Wisconsin Construction Project for HARIBO Group

Gummi Bears, Gilbane Building, and Getting Paid on Wisconsin Construction Projects

Recently, German candy maker HARIBO Group (HARIBO) announced construction plans for a factory in Wisconsin. According to one source, the factory “is set to become one of the largest confectionery facilities in the country creating 385 jobs then up to 4,200 ‘indirect jobs’ upon completion.” Construction is slated to begin by the end of 2020. That’s sweet! If you are contracted to perform work or supply materials to this delightful factory, don’t forget to secure your mechanic’s lien rights (I say this to be savvy not sour).

What We Know About HARIBO’s Wisconsin Factory

October 26, 2020, HARIBO announced it has selected Gilbane Building Company (Gilbane) as the general contractor. According to the press release, HARIBO selected Gilbane because “of the company’s extensive experience, breadth of knowledge and commitment to service.” And Gilbane will be responsible for “all construction and work-site management” on the 136.8 acre facility, which will be located at the southwest corner of 120th Avenue (West Frontage Road) and CTH C (Wilmot Road) in the Prairie Highlands Corporate Park.

“Phase 1 construction will include a 487,400-sq.-ft. production building with warehouse and administrative office spaces. The facility will have a three-story production area with an attached two-story building that will have offices for administrative work. An 87,866-sq.-ft., one-story warehouse building will connect at ground level to the production building by a 475-ft. passageway. Also, small utility buildings will be constructed, along with a gatehouse for truck traffic.” – Village of Pleasant Prairie

What We Know About Gilbane Building Company

In addition to the HARIBO project, Gilbane is a lead contractor (joint venture with the M+W Group) on Foxconn Technology Group’s construction of a manufacturing campus in Mount Pleasant, WI.

“Foxconn’s four-year construction project, [is] valued at $10 billion. It would create 20 million square feet of building space on farmland between Braun Road and Highway KR, on the east side of Interstate 94… The first phase will include a television assembly building estimated to be 1.5 million square feet, offices, parking structures, facilities for glass for Foxconn’s LCD screens, and water and energy plants.” – Milwaukee Business Journal

Gilbane is a large general contractor, touted as the 16th largest construction manager in the U.S. with 50+ offices. LienFinder data indicates Gilbane has been a party to over 100 mechanic’s liens in the last 12 months, with over $16,480,000 in claims since the pandemic shut down began in March. The liens have been filed on projects in California, Florida, Massachusetts, New Jersey, and Texas.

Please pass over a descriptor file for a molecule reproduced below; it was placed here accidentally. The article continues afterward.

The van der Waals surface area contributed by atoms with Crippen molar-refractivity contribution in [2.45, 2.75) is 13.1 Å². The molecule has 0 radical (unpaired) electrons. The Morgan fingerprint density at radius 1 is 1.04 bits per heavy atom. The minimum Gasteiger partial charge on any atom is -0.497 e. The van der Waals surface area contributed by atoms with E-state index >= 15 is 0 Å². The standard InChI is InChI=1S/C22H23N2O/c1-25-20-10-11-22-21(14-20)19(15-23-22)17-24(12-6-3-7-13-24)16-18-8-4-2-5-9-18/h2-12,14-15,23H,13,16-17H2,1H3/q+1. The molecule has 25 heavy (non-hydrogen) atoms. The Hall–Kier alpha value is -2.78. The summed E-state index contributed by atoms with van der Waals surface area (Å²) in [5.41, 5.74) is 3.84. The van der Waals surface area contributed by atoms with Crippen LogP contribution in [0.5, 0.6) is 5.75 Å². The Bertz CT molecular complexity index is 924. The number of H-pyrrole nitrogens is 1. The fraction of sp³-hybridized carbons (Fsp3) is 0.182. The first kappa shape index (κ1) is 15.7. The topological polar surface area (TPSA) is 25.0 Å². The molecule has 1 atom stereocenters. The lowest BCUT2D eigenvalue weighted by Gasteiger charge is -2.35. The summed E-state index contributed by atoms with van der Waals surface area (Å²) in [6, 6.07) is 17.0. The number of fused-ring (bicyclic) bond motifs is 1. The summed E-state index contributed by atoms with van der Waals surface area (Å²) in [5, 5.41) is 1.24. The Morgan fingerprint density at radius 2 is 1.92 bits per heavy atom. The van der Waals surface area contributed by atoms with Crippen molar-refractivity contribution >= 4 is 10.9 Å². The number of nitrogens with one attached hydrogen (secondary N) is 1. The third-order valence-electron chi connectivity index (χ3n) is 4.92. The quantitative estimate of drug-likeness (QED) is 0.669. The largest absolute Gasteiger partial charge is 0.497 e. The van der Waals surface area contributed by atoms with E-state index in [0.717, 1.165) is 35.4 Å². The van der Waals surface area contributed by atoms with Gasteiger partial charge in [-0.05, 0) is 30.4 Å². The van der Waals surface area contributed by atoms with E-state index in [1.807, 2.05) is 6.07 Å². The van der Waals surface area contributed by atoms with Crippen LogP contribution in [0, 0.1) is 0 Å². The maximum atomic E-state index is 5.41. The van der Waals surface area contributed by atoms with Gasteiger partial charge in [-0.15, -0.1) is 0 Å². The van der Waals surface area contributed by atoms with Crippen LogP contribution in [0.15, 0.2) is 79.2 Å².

Private Commercial Projects in Wisconsin

Wisconsin is unique as its statute provides for three possible remedies when furnishing to private commercial projects: mechanic’s lien, bond claim, and lien on funds. Which remedy will be available for the HARIBO factory? Whether a bond claim or lien on funds will be available is determined by the contractual language between HARIBO and Gilbane.

If the contract between the owner and prime contractor contains a provision for payment by the prime contractor of all claims for labor, materials, or services furnished, and the prime contractor provides a payment bond, then lien rights against the property are eliminated for all claimants except the prime contractor.

As of this writing, a copy of the contract or terms of the contract have not been released, and it is unknown whether a payment bond is required for this project.

Secure Mechanic’s Lien Rights

Generally, there is no preliminary notice requirement for securing the right to a mechanic’s lien. The mechanic’s lien is a two-step process: notice of intent + mechanic’s lien. You should serve the notice of intent at least 30 days prior to filing the lien and you should file the lien within 6 months from your last furnishing. In the event you need to pursue suit to enforce your lien, you should file suit within 2 years from filing the lien.

Secure Bond Claim Rights

To secure your right to make a claim against the prime contractor’s payment bond, serve a notice upon the prime contractor within 60 days after first furnishing materials or services. Remember, if the project is properly bonded, no lien rights exist. Best practice dictates that this notice be served even when you are not aware of a payment bond.  It is then recommended you serve a bond claim upon all parties within 90 days after last furnishing. If filing suit is needed, it should be filed within 1 year after completion of contract work.

Secure Lien on Funds Rights

Like the mechanic’s like, there is no preliminary notice requirement for a lien on funds. You should serve the lien upon the owner and any mortgage lender before payment is made to the prime contractor or subcontractor. The lien attaches to the unpaid funds. If neither the prime contractor nor subcontractor disputes the lien by written notice to the owner and the lien claimant, within 30 days after service of the lien, the amount liened shall be paid to the claimant on demand.

Enjoy the Gummies & Keep an Eye on Payments

This project is literally just beginning, and payment issues seem like a distant, impossible risk. But large projects take time and seemingly small payment hiccups can cause significant slow downs throughout the ladder of supply. Monitor this project and key parties for mechanic’s lien activity, payment issues, signs of insolvency, and of course, save some of the red Gummi Bears for me!

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